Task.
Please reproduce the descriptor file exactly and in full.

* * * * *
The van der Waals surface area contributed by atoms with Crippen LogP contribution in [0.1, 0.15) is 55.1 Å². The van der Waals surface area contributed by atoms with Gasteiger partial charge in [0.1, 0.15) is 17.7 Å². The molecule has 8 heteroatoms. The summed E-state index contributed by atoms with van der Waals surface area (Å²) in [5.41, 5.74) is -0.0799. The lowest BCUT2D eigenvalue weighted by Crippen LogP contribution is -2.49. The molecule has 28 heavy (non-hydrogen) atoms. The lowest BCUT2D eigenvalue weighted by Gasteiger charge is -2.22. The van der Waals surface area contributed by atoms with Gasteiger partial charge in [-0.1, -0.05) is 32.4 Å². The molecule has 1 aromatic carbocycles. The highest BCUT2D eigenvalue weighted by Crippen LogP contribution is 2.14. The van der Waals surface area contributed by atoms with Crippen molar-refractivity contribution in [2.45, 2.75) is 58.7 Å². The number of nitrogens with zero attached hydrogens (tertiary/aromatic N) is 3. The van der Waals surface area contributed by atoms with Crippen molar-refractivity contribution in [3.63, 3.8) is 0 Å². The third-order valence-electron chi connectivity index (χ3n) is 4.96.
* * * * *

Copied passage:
The van der Waals surface area contributed by atoms with Crippen LogP contribution in [0.1, 0.15) is 55.1 Å². The van der Waals surface area contributed by atoms with Gasteiger partial charge in [0.1, 0.15) is 17.7 Å². The molecule has 8 heteroatoms. The summed E-state index contributed by atoms with van der Waals surface area (Å²) in [5.41, 5.74) is -0.0799. The lowest BCUT2D eigenvalue weighted by Crippen LogP contribution is -2.49. The molecule has 28 heavy (non-hydrogen) atoms. The lowest BCUT2D eigenvalue weighted by Gasteiger charge is -2.22. The van der Waals surface area contributed by atoms with Gasteiger partial charge in [-0.1, -0.05) is 32.4 Å². The molecule has 1 aromatic carbocycles. The highest BCUT2D eigenvalue weighted by Crippen LogP contribution is 2.14. The van der Waals surface area contributed by atoms with Crippen molar-refractivity contribution in [2.45, 2.75) is 58.7 Å². The number of nitrogens with zero attached hydrogens (tertiary/aromatic N) is 3. The van der Waals surface area contributed by atoms with Crippen molar-refractivity contribution in [3.63, 3.8) is 0 Å². The third-order valence-electron chi connectivity index (χ3n) is 4.96.